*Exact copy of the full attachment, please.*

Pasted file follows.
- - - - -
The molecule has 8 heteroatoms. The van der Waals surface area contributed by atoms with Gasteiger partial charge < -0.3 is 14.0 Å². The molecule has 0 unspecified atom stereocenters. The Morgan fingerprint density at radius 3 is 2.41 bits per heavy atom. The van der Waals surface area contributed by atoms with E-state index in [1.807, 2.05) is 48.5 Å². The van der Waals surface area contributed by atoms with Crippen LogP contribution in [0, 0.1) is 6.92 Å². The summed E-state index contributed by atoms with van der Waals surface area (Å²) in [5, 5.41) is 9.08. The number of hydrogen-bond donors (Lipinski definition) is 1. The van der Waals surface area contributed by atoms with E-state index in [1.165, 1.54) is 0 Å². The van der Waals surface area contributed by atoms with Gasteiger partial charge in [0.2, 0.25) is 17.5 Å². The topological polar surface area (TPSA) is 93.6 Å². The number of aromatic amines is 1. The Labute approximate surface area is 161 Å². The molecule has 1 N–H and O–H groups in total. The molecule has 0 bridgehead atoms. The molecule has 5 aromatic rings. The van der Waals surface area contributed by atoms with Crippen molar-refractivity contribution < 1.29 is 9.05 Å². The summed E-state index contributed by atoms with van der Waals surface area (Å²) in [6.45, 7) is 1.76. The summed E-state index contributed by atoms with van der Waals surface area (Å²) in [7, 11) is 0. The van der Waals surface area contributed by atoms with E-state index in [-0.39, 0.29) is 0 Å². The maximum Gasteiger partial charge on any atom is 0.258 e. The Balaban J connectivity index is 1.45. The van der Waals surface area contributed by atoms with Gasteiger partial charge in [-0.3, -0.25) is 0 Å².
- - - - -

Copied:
The molecule has 8 heteroatoms. The van der Waals surface area contributed by atoms with Gasteiger partial charge < -0.3 is 14.0 Å². The molecule has 0 unspecified atom stereocenters. The Morgan fingerprint density at radius 3 is 2.41 bits per heavy atom. The van der Waals surface area contributed by atoms with E-state index in [1.807, 2.05) is 48.5 Å². The van der Waals surface area contributed by atoms with Crippen LogP contribution in [0, 0.1) is 6.92 Å². The summed E-state index contributed by atoms with van der Waals surface area (Å²) in [5, 5.41) is 9.08. The number of hydrogen-bond donors (Lipinski definition) is 1. The van der Waals surface area contributed by atoms with E-state index in [1.165, 1.54) is 0 Å². The van der Waals surface area contributed by atoms with Gasteiger partial charge in [0.2, 0.25) is 17.5 Å². The topological polar surface area (TPSA) is 93.6 Å². The number of aromatic amines is 1. The Labute approximate surface area is 161 Å². The molecule has 1 N–H and O–H groups in total. The molecule has 0 bridgehead atoms. The molecule has 5 aromatic rings. The van der Waals surface area contributed by atoms with Crippen molar-refractivity contribution < 1.29 is 9.05 Å². The summed E-state index contributed by atoms with van der Waals surface area (Å²) in [6.45, 7) is 1.76. The summed E-state index contributed by atoms with van der Waals surface area (Å²) in [7, 11) is 0. The van der Waals surface area contributed by atoms with E-state index in [-0.39, 0.29) is 0 Å². The maximum Gasteiger partial charge on any atom is 0.258 e. The Balaban J connectivity index is 1.45. The van der Waals surface area contributed by atoms with Gasteiger partial charge in [-0.3, -0.25) is 0 Å².